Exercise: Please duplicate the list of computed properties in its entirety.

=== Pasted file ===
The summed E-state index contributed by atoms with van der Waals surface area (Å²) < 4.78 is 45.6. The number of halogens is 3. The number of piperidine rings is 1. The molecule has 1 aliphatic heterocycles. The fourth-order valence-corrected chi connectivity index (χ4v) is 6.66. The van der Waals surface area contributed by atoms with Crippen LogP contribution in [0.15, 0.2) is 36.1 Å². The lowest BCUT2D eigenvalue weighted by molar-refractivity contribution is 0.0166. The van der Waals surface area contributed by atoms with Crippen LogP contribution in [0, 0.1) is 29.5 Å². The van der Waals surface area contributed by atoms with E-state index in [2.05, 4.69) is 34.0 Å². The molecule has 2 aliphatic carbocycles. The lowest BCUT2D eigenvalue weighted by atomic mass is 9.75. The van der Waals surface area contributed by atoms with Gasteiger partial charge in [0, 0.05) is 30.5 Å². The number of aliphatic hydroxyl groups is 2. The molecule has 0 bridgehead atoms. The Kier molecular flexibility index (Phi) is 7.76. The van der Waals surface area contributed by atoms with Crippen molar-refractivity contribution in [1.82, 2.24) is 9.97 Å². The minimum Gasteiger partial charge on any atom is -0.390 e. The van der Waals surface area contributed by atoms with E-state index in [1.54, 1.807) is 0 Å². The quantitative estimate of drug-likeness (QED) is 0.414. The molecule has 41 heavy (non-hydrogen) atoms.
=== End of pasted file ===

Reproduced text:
The summed E-state index contributed by atoms with van der Waals surface area (Å²) < 4.78 is 45.6. The number of halogens is 3. The number of piperidine rings is 1. The molecule has 1 aliphatic heterocycles. The fourth-order valence-corrected chi connectivity index (χ4v) is 6.66. The van der Waals surface area contributed by atoms with Crippen LogP contribution in [0.15, 0.2) is 36.1 Å². The lowest BCUT2D eigenvalue weighted by molar-refractivity contribution is 0.0166. The van der Waals surface area contributed by atoms with Crippen LogP contribution in [0, 0.1) is 29.5 Å². The van der Waals surface area contributed by atoms with E-state index in [2.05, 4.69) is 34.0 Å². The molecule has 2 aliphatic carbocycles. The lowest BCUT2D eigenvalue weighted by atomic mass is 9.75. The van der Waals surface area contributed by atoms with Gasteiger partial charge in [0, 0.05) is 30.5 Å². The number of aliphatic hydroxyl groups is 2. The molecule has 0 bridgehead atoms. The Kier molecular flexibility index (Phi) is 7.76. The van der Waals surface area contributed by atoms with Crippen molar-refractivity contribution in [1.82, 2.24) is 9.97 Å². The minimum Gasteiger partial charge on any atom is -0.390 e. The van der Waals surface area contributed by atoms with E-state index in [1.54, 1.807) is 0 Å². The quantitative estimate of drug-likeness (QED) is 0.414. The molecule has 41 heavy (non-hydrogen) atoms.